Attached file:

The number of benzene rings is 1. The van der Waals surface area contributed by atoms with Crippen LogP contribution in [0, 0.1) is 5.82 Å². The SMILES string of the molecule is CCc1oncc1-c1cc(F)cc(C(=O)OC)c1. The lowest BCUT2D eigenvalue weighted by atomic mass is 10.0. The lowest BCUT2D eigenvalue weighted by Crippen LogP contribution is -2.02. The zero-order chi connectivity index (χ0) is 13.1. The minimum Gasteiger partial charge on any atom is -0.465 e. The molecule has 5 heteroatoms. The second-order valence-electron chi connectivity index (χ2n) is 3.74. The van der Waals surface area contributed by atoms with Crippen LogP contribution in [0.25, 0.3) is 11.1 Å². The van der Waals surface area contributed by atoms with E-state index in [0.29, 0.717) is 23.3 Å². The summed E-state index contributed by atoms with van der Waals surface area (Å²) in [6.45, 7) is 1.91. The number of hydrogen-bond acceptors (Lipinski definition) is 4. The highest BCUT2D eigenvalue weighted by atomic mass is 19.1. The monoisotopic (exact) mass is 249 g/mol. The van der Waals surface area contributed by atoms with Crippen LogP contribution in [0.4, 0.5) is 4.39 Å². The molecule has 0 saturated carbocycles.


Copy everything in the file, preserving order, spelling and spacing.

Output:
The number of benzene rings is 1. The van der Waals surface area contributed by atoms with Crippen LogP contribution in [0, 0.1) is 5.82 Å². The SMILES string of the molecule is CCc1oncc1-c1cc(F)cc(C(=O)OC)c1. The lowest BCUT2D eigenvalue weighted by atomic mass is 10.0. The lowest BCUT2D eigenvalue weighted by Crippen LogP contribution is -2.02. The zero-order chi connectivity index (χ0) is 13.1. The minimum Gasteiger partial charge on any atom is -0.465 e. The molecule has 5 heteroatoms. The second-order valence-electron chi connectivity index (χ2n) is 3.74. The van der Waals surface area contributed by atoms with Crippen LogP contribution in [0.25, 0.3) is 11.1 Å². The van der Waals surface area contributed by atoms with E-state index in [0.29, 0.717) is 23.3 Å². The summed E-state index contributed by atoms with van der Waals surface area (Å²) in [6.45, 7) is 1.91. The number of hydrogen-bond acceptors (Lipinski definition) is 4. The highest BCUT2D eigenvalue weighted by atomic mass is 19.1. The monoisotopic (exact) mass is 249 g/mol. The van der Waals surface area contributed by atoms with Crippen LogP contribution in [0.4, 0.5) is 4.39 Å². The molecule has 0 saturated carbocycles.